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Caman96

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I recently started a thread on this.
 

tayto

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try a temp sender from a 96-2000 truck, ac delco #213-820. recently did this on a 92.... gauge use to read 2 to 2 1/2 ticks lower before, even though PCM said 195*
 

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PlayingWithTBI

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The one wire SENSOR in the head is for the gauge in the dash. If you get the wrong SENDER/SWITCH, for a W/T with an idiot light and use it, your gauge won't move until the engine overheats.
 

name

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I recently started a thread on this.

Recently read the thread you started and came across something that was posted. My heads are iron and I am wondering if there is a different part number
( and maybe calibration ) for a sender / switch for trucks with alumin heads. ?

If so, It would not suprize me if the aftermarket parts were designed to "split the baby" between the two , I Also wonder if the senders may be different for trucks who run
dexa - cool. I say this because all of the senders I see from most autoparts stores look the same with two prongs for a one wire plug and I would not be suprized if Autozone, Advanced , O'rileys and Summit Racing get their parts all from the same chinese manufacturer .

Your thoughts...
 

name

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The one wire SENSOR in the head is for the gauge in the dash. If you get the wrong SENDER/SWITCH, for a W/T with an idiot light and use it, your gauge won't move until the engine overheats.

I do not think this is my problem because my gauge does move as the truck gets warm, it just stops rising earlier than it should.
 

packer0440

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I think that switch is the right one (although it could be bad). My 92 has an identical sender on it (1 wire pigtail) and gauge works perfectly, even though the switch itself has two pins on it.
 

Schurkey

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The temperature sending unit for the gauge works by supplying variable ground to the single wire attached to it. The resistance of the sensor decreases with increasing temperature. The hotter it gets, the more current flows through the sensor--and that single wire--and thus more current powers the gauge motor to swing the needle farther over.

Which means that any resistance in that circuit makes the gauge read lower than it should. Resistance is common in ~30-year-old wiring.



This all changes for trucks new enough to have stepper-motor gauges instead of the older "balanced-coil" gauges.
 

name

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The temperature sending unit for the gauge works by supplying variable ground to the single wire attached to it. The resistance of the sensor decreases with increasing temperature. The hotter it gets, the more current flows through the sensor--and that single wire--and thus more current powers the gauge motor to swing the needle farther over.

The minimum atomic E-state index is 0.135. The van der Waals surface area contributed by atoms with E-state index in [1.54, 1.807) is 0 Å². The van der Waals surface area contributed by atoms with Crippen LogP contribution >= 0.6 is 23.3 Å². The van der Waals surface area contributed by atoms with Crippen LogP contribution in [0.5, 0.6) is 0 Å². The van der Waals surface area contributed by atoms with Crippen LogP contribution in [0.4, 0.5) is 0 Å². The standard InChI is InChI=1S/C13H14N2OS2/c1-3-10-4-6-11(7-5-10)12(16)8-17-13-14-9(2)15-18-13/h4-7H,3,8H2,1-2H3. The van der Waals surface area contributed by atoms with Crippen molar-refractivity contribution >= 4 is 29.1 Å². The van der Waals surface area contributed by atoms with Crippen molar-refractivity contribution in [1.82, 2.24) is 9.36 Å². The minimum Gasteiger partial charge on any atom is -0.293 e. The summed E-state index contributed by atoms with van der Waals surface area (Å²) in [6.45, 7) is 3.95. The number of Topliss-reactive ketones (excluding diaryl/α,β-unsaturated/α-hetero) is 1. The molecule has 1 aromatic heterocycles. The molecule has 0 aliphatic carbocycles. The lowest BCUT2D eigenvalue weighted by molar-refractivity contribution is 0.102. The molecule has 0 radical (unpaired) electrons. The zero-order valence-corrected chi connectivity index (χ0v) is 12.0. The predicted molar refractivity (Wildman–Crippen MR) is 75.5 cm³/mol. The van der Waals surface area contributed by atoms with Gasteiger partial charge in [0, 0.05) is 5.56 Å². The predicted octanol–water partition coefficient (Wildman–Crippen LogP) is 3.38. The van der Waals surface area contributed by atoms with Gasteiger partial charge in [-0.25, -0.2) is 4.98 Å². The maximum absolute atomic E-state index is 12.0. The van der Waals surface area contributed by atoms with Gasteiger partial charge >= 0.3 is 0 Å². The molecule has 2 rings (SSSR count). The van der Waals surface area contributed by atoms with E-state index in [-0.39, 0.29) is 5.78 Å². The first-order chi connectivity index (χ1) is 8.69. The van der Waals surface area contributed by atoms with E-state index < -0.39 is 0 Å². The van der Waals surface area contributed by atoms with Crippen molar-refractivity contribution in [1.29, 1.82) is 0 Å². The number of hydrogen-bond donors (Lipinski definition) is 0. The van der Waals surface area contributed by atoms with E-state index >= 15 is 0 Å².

Which means that any resistance in that circuit makes the gauge read lower than it should. Resistance is common in ~30-year-old wiring.



Is there any ground locations that I should check that would effect this circuit , is there something grounding the dash cluster itself ?
 

name

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I took the sending unit and worked it in and out a couple of times in the head to make sure the sending unit was getting a good ground at the head and after I did this the gauge would not move. I then took the wire and grounded it to the battery to make sure the gauge itself pegged out and it did, confirming that the gauge itself was good. After that I took some electrical contact cleaner to the plug and prongs in the sending unit and it started working again, but still only gets to the same spot ( 140 ish) as before.

I did not put any sealant on the threads when I pulled it to clean it up so I know that to much sealant is not the issue, it went back into the head as it looks in the above picture. The plug and the green wire looks good until it disappears into the wire harness.

I feel like I am overlooking something simple, but I cant put my finger on it.
 

Schurkey

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How about the terminals at the bulkhead connector? Between dash and bulkhead connector?

Unlikely to be a problem...but where is the main engine ground connected? On my '88 it goes to the engine block where the fuel pump used to be mounted on the older vehicles. Wouldn't hurt to run a small jumper wire from the cylinder head that the sending unit screws into, to wherever the main engine ground is connected. If that doesn't help, remove the jumper wire.

The instrument cluster needs a ground, but not for the temp gauge. As said...it's grounded at the sending unit.

Do you have the correct sending unit?

When the dash gauge on my '88 K1500 quit going up to the usual "near 200" area, it was because the thermostat was defective. Replaced thermostat, gauge works good now.
 
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